A CouchSurfing Ethnography: Traveling and Connection in a Commodified World
Conclusion and Discussion
Ultimately, CouchSurfing is more than just a system of free hostels around the world. While budget travelers can and do value the free accommodation provided by their hosts, this research demonstrates that CouchSurfers seek more than temporary hostels. Instead, CouchSurfers are motivated by a desire to make local connections, experience different cultures, and learn from the people and ideas they encounter through traveling. Rather than using money as exchange value in their interactions, CouchSurfers use shared dialogue, mutual relationship, and the experience of meaningful engagement as the primary indicators of value within CouchSurfing.
At the end of our interview, Petya told me: “CouchSurfing…It is a program…for traveling, for getting to know new people. Just for living. It’s not a goal, you know? The goal is to be better. In mind, to get better. To know yourself better, that is the aim, I think so…because that is what we need to achieve in life.” Coming from the heart, these words resonate of the meaning created through this community. For Petya and many others, actions of sharing couches and traveling are not just the ends of an experience, but the means to relationship. For these people, Couchsurfing offers a valuable means to pursue cultural exchange, personal and emotional growth, and increased connections with fellow human beings. Moreover, Couchsurfing provides a space for people to engage in relationship-building in spheres distinct from the commodified spaces of commercial tourism. These relationships are shaped by the expectations and values of individuals, who create and are created by cultural realities.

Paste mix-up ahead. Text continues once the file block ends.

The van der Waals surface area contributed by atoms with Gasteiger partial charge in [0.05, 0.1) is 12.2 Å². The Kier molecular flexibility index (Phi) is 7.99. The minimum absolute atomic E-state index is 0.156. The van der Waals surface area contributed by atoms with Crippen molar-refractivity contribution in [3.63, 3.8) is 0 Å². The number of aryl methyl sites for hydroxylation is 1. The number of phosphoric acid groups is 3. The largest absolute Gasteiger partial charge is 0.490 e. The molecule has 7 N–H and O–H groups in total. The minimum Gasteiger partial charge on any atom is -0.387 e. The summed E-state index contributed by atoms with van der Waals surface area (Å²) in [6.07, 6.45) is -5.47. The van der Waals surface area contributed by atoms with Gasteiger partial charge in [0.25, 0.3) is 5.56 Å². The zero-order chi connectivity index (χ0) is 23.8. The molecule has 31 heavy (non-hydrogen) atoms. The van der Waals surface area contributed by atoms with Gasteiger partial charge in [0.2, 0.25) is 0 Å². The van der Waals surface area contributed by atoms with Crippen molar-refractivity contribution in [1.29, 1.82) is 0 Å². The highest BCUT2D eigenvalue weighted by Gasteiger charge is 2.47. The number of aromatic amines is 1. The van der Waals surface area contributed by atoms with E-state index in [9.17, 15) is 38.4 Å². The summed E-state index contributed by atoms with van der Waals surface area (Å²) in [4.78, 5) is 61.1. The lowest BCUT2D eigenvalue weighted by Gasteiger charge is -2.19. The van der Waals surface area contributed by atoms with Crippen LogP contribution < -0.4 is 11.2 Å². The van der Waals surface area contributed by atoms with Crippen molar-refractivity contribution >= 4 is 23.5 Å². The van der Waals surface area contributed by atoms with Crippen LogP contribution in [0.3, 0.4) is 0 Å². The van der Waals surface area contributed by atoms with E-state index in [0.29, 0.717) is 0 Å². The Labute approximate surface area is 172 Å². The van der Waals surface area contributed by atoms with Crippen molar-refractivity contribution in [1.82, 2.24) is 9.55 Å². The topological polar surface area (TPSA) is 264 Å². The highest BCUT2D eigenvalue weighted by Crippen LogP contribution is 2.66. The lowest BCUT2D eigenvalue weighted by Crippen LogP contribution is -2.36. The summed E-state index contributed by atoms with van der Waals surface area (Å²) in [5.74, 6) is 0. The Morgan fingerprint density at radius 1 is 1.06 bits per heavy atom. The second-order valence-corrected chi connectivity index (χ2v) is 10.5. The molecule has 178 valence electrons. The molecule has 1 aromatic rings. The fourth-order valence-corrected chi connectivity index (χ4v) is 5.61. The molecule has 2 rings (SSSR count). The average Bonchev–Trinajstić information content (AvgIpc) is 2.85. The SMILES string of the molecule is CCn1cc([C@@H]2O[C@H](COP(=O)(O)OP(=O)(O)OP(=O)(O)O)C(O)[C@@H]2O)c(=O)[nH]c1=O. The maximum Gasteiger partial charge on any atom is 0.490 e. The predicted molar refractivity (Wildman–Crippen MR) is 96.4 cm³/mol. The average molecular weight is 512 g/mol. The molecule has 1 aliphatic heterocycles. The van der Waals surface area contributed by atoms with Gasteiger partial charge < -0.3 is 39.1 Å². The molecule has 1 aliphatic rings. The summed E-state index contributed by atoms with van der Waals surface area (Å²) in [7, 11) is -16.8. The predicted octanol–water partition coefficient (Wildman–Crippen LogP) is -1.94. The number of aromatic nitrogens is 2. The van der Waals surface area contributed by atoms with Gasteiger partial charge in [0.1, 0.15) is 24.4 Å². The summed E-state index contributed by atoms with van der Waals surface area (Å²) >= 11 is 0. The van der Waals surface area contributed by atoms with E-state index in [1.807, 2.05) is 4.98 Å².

The social phenomenon of CouchSurfing raises important questions about tourism and traveling in the 21st century. Further research is needed to situate CouchSurfing within the spheres of globalization and modernism. Specifically, investigations should evaluate the viability of CouchSurfing as a mode of “alternative tourism” in the current era. Additional studies could compare and contrast CouchSurfing with other nonconventional paths of travel, such as through organic farms stays like WWOOF (World Wide Opportunities on Organic Farms), which functions as an exchange of labor for food and accommodation on an organic farm. Finally, studies should also investigate whether people from different countries and cultures are more likely to participate in CouchSurfing, and explore the socio-cultural reasons for why this is the case.
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SH 02.12.11. Interview with Saila Heittonen on December 2, 2011.
MR 29.11.11. Interview with Maija Rantaharju on November 29, 2011.
JR 29.11.11. Interview with Jarno Rantaharju on November 29, 2011.
FH 19.10.11. Interview with Florian Hensberg on October 19, 2011.
PB 29.10.11. Interview with Petya Bednarek on October 29, 2011.
1.) Names have been altered to ensure the anonymity of interview subjects.